Weyhey, a new venue. Never been to Northampton before, but turns out it's only just over an hour from Nottingham. First impressions inside the Roadmender is that it looks very much like Rugely Red Rose. Simiar kind of size, similar atmosphere. Room is a block, but with a decent stage a lighting / PA rigging. And the crowd is just as young. Which is not a bad thing if you think along the lines of "so where the funk are all the people aged about 25". See if you think from that perspective, a young crowd is good, because without them, there'd have been a very small (in size rather than stature) audience. Instead it looks pretty much full.
I only manage to catch the tail end of Linea77, including Walk Like An Egyptian. It's not enough to really be able to say anything, so knowing the virtue of silence, I'll shut up.
Half an hour later, the lights go down, the tape rolls, the dry ice creates an atmosphere for the er, red clad quintet to amble on stage. It's a much more professional entrance than perhaps a year ago. Star Damage starts things off, and there sounds like, or rather doesn't sound like there's any bottom to anything. The bass is missing, and there's no real weight behind the guitars, and to top it all, it sounds like Karl might be struggling tonight. The inclusion of i nagual eye is a surprise, and sees most of the sound gremlins ironed out. Either it's been a long time since I listened to the song, or they've changed it a little. It sounded like the closing instrumental section was spun out a little more. p.r.d. chaos sees the crowd finally hit a stride, and Karls asks the question "where were all you lot when we headlined. It's a rhetorical question of course, I can't hear what you're saying because you haven't got microphones." I have to chuckle inwardly as someone nearby explains to another what rhetorical means.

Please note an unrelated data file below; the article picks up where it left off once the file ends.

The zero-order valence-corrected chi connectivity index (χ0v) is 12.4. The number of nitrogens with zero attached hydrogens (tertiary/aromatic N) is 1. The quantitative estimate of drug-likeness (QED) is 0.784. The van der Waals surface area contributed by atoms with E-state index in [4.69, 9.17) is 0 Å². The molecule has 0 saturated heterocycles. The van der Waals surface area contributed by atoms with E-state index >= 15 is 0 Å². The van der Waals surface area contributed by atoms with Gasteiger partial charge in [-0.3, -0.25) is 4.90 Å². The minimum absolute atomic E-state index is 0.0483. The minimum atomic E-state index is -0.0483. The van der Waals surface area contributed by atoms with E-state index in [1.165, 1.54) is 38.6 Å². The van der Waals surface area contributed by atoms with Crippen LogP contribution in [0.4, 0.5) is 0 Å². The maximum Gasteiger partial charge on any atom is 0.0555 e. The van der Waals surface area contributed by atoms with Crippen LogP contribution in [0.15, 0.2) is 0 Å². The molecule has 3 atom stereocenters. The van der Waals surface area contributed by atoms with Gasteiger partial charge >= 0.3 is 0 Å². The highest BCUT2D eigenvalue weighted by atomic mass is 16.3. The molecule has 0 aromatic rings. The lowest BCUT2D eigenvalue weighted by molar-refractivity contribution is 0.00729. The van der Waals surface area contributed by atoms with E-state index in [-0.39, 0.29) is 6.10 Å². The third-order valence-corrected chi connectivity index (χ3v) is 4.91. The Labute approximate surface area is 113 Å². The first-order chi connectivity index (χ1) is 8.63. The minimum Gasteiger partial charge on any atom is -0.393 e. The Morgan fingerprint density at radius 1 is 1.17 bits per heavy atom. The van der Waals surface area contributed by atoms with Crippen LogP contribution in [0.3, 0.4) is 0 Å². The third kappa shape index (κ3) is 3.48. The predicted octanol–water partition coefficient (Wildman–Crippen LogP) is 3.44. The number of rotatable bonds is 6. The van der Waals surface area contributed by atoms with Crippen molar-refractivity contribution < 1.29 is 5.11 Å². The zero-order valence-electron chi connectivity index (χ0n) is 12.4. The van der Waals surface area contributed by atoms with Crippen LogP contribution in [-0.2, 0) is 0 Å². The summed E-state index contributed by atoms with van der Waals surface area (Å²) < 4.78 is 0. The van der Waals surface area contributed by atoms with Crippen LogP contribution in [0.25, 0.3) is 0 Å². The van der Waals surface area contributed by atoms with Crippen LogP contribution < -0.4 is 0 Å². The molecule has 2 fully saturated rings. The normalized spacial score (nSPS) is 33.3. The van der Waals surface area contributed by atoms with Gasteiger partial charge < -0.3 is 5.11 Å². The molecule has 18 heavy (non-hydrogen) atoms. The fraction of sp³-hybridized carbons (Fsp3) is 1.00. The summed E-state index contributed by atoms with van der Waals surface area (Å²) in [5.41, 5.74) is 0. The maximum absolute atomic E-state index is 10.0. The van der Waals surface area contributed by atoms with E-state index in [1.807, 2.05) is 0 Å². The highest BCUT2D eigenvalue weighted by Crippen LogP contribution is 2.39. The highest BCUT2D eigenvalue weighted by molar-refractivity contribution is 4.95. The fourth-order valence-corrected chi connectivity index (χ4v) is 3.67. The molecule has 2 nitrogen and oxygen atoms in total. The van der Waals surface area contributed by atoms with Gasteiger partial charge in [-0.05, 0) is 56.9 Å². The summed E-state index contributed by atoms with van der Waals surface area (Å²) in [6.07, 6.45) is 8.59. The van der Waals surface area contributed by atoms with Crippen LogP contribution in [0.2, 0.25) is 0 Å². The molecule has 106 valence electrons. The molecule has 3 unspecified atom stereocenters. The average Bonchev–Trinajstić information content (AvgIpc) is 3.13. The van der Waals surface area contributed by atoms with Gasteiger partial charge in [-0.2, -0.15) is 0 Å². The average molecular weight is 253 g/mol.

Dave seems to really be developing his snarl on stage, and Withered is introduced as "taking a time journey, metaphorically speaking of course." And of course people go mad because it's an easy song for them to go mad to. Which is fun. But in a sense, pretty boring. The rhetorical thing and the apparent desire of people to only like songs of one particular dimension live seems to me to sum up a lot of the problems with music at the moment, maybe society? There's no love of a challenge, of learning or experiencing something new. A sense that to further yourself is not a credible exercise. Maybe I'm wrong and I'm missing what's really happening, but that's how it feels, and that feels sad and a shame and a waste of the experience of music and of life. There's no Evil Crawling I tonight, but the magnicifent and moody Binary 101 finishes things. Later in the OMS set, Yap says "give it up for a band who I've spent the last 5 weeks getting to know, and who in all the musical climate at the moment, are just a little bit different, a lit bit original". Not his precise words, but the general gist of things. And there's no more apt a way to describe them. Truth be told, tonight seemed like a solid professional but not outstanding night. But even then, it's just that little bit of challenge and something different. And that's always good.